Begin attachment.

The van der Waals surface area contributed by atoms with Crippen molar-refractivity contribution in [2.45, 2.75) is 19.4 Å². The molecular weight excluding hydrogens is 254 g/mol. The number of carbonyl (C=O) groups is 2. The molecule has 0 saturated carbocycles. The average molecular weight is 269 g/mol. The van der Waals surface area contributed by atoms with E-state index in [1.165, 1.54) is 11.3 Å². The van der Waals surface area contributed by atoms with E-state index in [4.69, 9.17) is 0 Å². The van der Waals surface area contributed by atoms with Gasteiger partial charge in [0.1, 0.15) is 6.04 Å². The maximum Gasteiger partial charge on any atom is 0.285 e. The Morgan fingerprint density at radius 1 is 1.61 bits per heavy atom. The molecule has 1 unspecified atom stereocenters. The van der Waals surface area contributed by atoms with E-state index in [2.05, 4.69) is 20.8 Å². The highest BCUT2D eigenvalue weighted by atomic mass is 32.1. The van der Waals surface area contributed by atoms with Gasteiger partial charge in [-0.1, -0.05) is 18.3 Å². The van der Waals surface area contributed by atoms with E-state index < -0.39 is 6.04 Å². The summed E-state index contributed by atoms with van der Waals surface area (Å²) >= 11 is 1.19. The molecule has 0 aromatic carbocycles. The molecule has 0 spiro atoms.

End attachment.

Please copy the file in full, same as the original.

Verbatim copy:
The van der Waals surface area contributed by atoms with Crippen molar-refractivity contribution in [2.45, 2.75) is 19.4 Å². The molecular weight excluding hydrogens is 254 g/mol. The number of carbonyl (C=O) groups is 2. The molecule has 0 saturated carbocycles. The average molecular weight is 269 g/mol. The van der Waals surface area contributed by atoms with E-state index in [1.165, 1.54) is 11.3 Å². The van der Waals surface area contributed by atoms with E-state index in [4.69, 9.17) is 0 Å². The van der Waals surface area contributed by atoms with Gasteiger partial charge in [0.1, 0.15) is 6.04 Å². The maximum Gasteiger partial charge on any atom is 0.285 e. The Morgan fingerprint density at radius 1 is 1.61 bits per heavy atom. The molecule has 1 unspecified atom stereocenters. The van der Waals surface area contributed by atoms with E-state index in [2.05, 4.69) is 20.8 Å². The highest BCUT2D eigenvalue weighted by atomic mass is 32.1. The van der Waals surface area contributed by atoms with Gasteiger partial charge in [-0.1, -0.05) is 18.3 Å². The van der Waals surface area contributed by atoms with E-state index < -0.39 is 6.04 Å². The summed E-state index contributed by atoms with van der Waals surface area (Å²) >= 11 is 1.19. The molecule has 0 aromatic carbocycles. The molecule has 0 spiro atoms.